About

Scot Fagerland big history

About the Writer

Preface

Introduction

About the Cover

Epilogue: What the World Needs

Full Contents

Citations

About the Writer

 

Scot Fagerland big history

Scot in 2015

Scot Fagerland is one of the elite tutors of Los Angeles, CA.  He tutors most academic subjects, specializing in math, science, English, and standardized exams.  From 1996 to 2013, he was an adjunct instructor of mathematics at several two- and four-year colleges, including the UCLA Extension, Santa Monica College (SMC), and Framingham State College in Massachusetts.  At SMC, he was one of the earliest forerunners on RateMyProfessors.com.  He was twice nominated for General Studies Instructor of the Year at the Fashion Institute of Design and Merchandising, where he taught statistics and economics.  Scot is also a patent attorney with a small solo practice.  He holds a BS in Applied Mathematics from the California Institute of Technology, an MS in Engineering Science from the University of California at San Diego, and a JD from the UCLA School of Law.  Scot was born in the farmlands of North Dakota before being relocated to Los Angeles County at age 6.  That contrast of environments was one of the initial sparks that got him thinking about the differences between belief and truth, value and necessity.  He was a voracious reader by age 3 and has made learning a daily practice since then.  The idea of researching a logarithmic history of everything occurred to him in 2008.  He set up TheEvolutionOfHuman.com in 2014 to self-publish this book-in-progress and related essays.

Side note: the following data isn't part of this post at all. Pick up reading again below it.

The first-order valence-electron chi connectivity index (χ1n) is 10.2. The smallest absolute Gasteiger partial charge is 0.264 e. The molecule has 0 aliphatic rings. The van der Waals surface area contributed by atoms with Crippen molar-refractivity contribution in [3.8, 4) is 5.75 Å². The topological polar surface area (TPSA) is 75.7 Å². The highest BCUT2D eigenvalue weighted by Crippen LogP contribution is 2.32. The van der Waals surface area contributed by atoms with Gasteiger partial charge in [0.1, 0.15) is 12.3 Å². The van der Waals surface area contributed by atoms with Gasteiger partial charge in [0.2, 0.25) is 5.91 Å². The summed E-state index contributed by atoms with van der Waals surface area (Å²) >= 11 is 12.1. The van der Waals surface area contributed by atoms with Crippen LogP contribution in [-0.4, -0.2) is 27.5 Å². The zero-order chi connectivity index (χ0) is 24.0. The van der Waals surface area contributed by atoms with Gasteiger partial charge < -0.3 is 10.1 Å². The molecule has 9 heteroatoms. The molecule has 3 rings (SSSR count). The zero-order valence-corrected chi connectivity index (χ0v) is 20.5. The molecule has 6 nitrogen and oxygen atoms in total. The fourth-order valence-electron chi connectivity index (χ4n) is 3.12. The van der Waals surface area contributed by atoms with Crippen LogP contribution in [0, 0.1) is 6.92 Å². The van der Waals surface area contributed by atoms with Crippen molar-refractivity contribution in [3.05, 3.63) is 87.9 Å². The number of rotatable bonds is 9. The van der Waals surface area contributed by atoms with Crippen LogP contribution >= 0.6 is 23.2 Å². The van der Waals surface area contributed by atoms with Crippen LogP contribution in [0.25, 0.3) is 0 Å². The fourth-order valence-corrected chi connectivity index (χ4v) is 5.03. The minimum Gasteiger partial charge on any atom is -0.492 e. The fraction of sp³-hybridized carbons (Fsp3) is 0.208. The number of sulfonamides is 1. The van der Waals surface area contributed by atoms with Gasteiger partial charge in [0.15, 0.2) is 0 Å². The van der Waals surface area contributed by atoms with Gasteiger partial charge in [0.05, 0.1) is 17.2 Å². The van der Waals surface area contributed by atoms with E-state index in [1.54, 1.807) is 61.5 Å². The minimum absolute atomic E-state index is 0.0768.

Scot has chosen to call himself the “writer”, not the “author”, until and unless he is published.

Preface

From an early age, I was fascinated by “the past” as a reality that I could never personally experience, but that had led directly to the present.  I learned that there are multiple lenses for viewing the world and the past:  religion, history, and science; school, family, and books; conservative and liberal.  Many accounts of history 1 are misguided or oversimplified.  Some of them directly conflict with each other!

I grew up on the conservative end of the spectrum, where morality seemed to be based somehow on the lessons of the Christian bible.  It always bothered me how many of those lessons seemed vague or incomplete.  I wondered why my contemporaries were still reading biblical mythology in a literal sense, centuries into the scientific revolution – and why they were so emotionally attached to it.  I observed that the bible got conflated an awful lot with themes that were not in it at all, like Aristotelian science and American patriotism.